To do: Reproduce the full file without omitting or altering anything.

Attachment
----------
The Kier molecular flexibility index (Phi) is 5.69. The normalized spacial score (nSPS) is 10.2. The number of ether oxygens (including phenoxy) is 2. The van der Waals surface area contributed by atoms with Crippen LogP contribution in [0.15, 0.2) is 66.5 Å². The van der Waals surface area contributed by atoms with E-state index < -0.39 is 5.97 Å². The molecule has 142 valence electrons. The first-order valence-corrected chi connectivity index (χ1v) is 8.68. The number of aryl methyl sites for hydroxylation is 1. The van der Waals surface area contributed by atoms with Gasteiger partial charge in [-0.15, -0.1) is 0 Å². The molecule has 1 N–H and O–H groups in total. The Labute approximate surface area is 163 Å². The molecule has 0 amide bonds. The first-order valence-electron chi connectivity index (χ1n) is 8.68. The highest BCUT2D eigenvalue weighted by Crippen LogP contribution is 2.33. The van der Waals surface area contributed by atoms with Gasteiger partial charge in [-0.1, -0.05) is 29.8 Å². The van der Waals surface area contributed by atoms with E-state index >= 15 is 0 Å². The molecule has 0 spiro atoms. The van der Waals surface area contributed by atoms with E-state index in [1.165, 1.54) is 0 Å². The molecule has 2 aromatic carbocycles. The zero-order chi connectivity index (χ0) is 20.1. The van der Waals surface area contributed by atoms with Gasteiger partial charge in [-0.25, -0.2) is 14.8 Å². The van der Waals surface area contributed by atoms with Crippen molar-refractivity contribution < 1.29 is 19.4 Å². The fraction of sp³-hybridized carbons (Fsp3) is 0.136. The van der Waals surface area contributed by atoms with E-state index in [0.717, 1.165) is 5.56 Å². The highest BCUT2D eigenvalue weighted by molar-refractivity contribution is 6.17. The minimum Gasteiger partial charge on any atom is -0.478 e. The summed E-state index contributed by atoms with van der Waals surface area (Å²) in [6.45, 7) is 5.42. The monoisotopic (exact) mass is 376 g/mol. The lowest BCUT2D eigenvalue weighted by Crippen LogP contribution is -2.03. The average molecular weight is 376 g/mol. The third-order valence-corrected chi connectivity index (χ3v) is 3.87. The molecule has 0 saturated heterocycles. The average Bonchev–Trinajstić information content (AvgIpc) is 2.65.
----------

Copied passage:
The Kier molecular flexibility index (Phi) is 5.69. The normalized spacial score (nSPS) is 10.2. The number of ether oxygens (including phenoxy) is 2. The van der Waals surface area contributed by atoms with Crippen LogP contribution in [0.15, 0.2) is 66.5 Å². The van der Waals surface area contributed by atoms with E-state index < -0.39 is 5.97 Å². The molecule has 142 valence electrons. The first-order valence-corrected chi connectivity index (χ1v) is 8.68. The number of aryl methyl sites for hydroxylation is 1. The van der Waals surface area contributed by atoms with Gasteiger partial charge in [-0.15, -0.1) is 0 Å². The molecule has 1 N–H and O–H groups in total. The Labute approximate surface area is 163 Å². The molecule has 0 amide bonds. The first-order valence-electron chi connectivity index (χ1n) is 8.68. The highest BCUT2D eigenvalue weighted by Crippen LogP contribution is 2.33. The van der Waals surface area contributed by atoms with Gasteiger partial charge in [-0.1, -0.05) is 29.8 Å². The van der Waals surface area contributed by atoms with E-state index >= 15 is 0 Å². The molecule has 0 spiro atoms. The van der Waals surface area contributed by atoms with E-state index in [1.165, 1.54) is 0 Å². The molecule has 2 aromatic carbocycles. The zero-order chi connectivity index (χ0) is 20.1. The van der Waals surface area contributed by atoms with Gasteiger partial charge in [-0.25, -0.2) is 14.8 Å². The van der Waals surface area contributed by atoms with Crippen molar-refractivity contribution < 1.29 is 19.4 Å². The fraction of sp³-hybridized carbons (Fsp3) is 0.136. The van der Waals surface area contributed by atoms with E-state index in [0.717, 1.165) is 5.56 Å². The highest BCUT2D eigenvalue weighted by molar-refractivity contribution is 6.17. The minimum Gasteiger partial charge on any atom is -0.478 e. The summed E-state index contributed by atoms with van der Waals surface area (Å²) in [6.45, 7) is 5.42. The monoisotopic (exact) mass is 376 g/mol. The lowest BCUT2D eigenvalue weighted by Crippen LogP contribution is -2.03. The average molecular weight is 376 g/mol. The third-order valence-corrected chi connectivity index (χ3v) is 3.87. The molecule has 0 saturated heterocycles. The average Bonchev–Trinajstić information content (AvgIpc) is 2.65.